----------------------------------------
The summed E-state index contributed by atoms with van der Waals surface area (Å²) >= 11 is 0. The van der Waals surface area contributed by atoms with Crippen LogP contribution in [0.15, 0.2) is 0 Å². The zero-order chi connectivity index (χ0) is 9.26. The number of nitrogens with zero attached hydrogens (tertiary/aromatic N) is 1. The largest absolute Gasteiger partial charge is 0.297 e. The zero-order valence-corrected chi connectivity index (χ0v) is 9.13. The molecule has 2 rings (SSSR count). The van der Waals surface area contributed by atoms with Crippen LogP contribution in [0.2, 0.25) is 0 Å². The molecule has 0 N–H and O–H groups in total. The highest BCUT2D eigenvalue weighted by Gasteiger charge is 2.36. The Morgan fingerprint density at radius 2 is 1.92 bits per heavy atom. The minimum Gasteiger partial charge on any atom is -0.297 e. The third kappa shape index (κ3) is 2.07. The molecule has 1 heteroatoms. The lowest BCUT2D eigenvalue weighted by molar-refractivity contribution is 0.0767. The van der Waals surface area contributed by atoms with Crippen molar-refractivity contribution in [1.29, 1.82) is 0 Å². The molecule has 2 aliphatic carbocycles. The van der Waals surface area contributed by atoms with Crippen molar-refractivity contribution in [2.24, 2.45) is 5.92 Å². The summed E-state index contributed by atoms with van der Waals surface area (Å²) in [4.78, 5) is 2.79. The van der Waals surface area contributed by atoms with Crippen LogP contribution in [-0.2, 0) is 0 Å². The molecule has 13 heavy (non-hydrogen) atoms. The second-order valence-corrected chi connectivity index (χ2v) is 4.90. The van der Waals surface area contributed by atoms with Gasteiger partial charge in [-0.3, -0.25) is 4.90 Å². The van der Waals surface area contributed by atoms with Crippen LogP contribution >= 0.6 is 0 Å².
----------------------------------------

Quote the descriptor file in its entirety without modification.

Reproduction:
The summed E-state index contributed by atoms with van der Waals surface area (Å²) >= 11 is 0. The van der Waals surface area contributed by atoms with Crippen LogP contribution in [0.15, 0.2) is 0 Å². The zero-order chi connectivity index (χ0) is 9.26. The number of nitrogens with zero attached hydrogens (tertiary/aromatic N) is 1. The largest absolute Gasteiger partial charge is 0.297 e. The zero-order valence-corrected chi connectivity index (χ0v) is 9.13. The molecule has 2 rings (SSSR count). The van der Waals surface area contributed by atoms with Crippen LogP contribution in [0.2, 0.25) is 0 Å². The molecule has 0 N–H and O–H groups in total. The highest BCUT2D eigenvalue weighted by Gasteiger charge is 2.36. The Morgan fingerprint density at radius 2 is 1.92 bits per heavy atom. The minimum Gasteiger partial charge on any atom is -0.297 e. The third kappa shape index (κ3) is 2.07. The molecule has 1 heteroatoms. The lowest BCUT2D eigenvalue weighted by molar-refractivity contribution is 0.0767. The van der Waals surface area contributed by atoms with Crippen molar-refractivity contribution in [1.29, 1.82) is 0 Å². The molecule has 2 aliphatic carbocycles. The van der Waals surface area contributed by atoms with Crippen molar-refractivity contribution in [2.24, 2.45) is 5.92 Å². The summed E-state index contributed by atoms with van der Waals surface area (Å²) in [4.78, 5) is 2.79. The van der Waals surface area contributed by atoms with Crippen LogP contribution in [-0.2, 0) is 0 Å². The molecule has 13 heavy (non-hydrogen) atoms. The second-order valence-corrected chi connectivity index (χ2v) is 4.90. The van der Waals surface area contributed by atoms with Gasteiger partial charge in [-0.3, -0.25) is 4.90 Å². The van der Waals surface area contributed by atoms with Crippen LogP contribution >= 0.6 is 0 Å².